With 3 MdS finisher medals to our household that previous experience helped me build a plan specific for MdS. I ensured that I trained the hardest and the smartest I ever had, incorporating hills, speed, long runs, strength & conditioning and flexibility combined with fuelling my body with the best food to build it even stronger and healthier than ever before finishing off with some heat chamber sessions of up to 44 degrees to prepare my body for the sizzling temperatures it would face. I kept focussed and trained my mind to keep that competitive & stubborn mindset (my husband is legendary at this!) to be able to push through the guaranteed pain & discomfort that would be faced throughout the race and I spent hours poring over my kit & food spreadsheet ensuring I had the best kit available and the best fuel for my body, at the lightest weights possible but without scrimping.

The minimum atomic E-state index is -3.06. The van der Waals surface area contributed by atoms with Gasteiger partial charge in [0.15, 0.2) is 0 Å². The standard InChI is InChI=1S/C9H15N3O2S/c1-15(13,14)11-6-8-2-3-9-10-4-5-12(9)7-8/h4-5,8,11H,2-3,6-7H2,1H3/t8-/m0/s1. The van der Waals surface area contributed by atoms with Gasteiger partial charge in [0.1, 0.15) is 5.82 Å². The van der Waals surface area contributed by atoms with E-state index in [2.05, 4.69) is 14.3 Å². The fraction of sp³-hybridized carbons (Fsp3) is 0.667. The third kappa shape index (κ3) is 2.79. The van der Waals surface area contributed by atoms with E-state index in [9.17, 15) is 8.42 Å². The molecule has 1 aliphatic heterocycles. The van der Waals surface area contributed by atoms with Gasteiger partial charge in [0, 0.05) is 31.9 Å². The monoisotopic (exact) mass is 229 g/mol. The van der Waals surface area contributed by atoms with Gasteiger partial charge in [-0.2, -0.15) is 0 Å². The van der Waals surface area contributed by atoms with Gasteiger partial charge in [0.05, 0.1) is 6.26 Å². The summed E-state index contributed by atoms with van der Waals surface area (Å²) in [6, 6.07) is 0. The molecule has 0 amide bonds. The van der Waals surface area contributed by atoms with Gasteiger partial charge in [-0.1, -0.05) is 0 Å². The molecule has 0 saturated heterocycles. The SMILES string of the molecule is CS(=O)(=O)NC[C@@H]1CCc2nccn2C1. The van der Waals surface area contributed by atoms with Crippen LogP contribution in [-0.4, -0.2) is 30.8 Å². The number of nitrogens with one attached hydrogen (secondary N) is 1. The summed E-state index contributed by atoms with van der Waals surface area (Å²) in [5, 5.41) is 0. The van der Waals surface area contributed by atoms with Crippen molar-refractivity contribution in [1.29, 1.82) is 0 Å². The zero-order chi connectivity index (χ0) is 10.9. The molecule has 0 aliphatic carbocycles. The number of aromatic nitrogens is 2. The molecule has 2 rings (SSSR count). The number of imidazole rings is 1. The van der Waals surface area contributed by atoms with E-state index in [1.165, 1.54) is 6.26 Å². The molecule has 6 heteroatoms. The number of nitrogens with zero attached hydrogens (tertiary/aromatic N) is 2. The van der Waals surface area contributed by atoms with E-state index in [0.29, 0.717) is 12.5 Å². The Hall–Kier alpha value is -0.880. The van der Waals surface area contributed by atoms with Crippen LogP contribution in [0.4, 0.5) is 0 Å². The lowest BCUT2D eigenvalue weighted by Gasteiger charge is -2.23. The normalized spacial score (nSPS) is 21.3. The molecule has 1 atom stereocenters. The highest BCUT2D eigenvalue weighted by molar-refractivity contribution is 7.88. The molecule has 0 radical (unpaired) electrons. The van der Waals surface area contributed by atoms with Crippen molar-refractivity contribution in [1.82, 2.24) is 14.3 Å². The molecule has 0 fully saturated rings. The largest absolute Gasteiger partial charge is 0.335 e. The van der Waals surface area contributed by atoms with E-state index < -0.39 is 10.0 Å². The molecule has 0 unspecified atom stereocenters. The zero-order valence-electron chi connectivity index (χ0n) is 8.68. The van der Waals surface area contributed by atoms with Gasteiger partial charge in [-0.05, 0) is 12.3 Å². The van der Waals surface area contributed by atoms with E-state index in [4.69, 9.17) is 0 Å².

As a proud X-Bionic athlete I wouldn’t dream of wearing anything else into the desert, it has seen me through every desert multi stage I have done with no issues of chafing, riding up and even in those extreme temperatures the kit doesn’t smell, it’s amazing stuff and I couldn’t recommend their kit highly enough for anyone coming to MdS or any other desert race, trust me it works! I wore a Runderwear crop top which aside from being very comfortable meant that I didn’t have to tape up to avoid chafing as there was no chafe! At all! Aside from your clothing shoes are imperative to this race with so many people suffering from horrible blister issues this is something you need to avoid, I came away with all 10 toenails intact, still perfectly pedicured, having experienced only one small blister on the side of my foot over the whole week. How? I wear New Balance Leadville shoes, initially they were half a size up to what I would normally wear but I now wear this as my normal size (don’t go too big a size up or your foot will slide around & cause friction), coupled with Injinji toe socks (I only had 1 pair for the whole week, who needs fresh socks?) and then a set of AR gaiters over the top. You can’t do this race without gaiters and keeping the sand out is so important so I get my Velcro stitched on by a professional, Dave at Sandbaggers offer a gaiter fitting service, they are stitched onto your shoe in such a way that it doesn’t affect the shape of the shoe & they will not come loose, I saw a lot of people with issues caused by unprofessional gaiter fitting processes.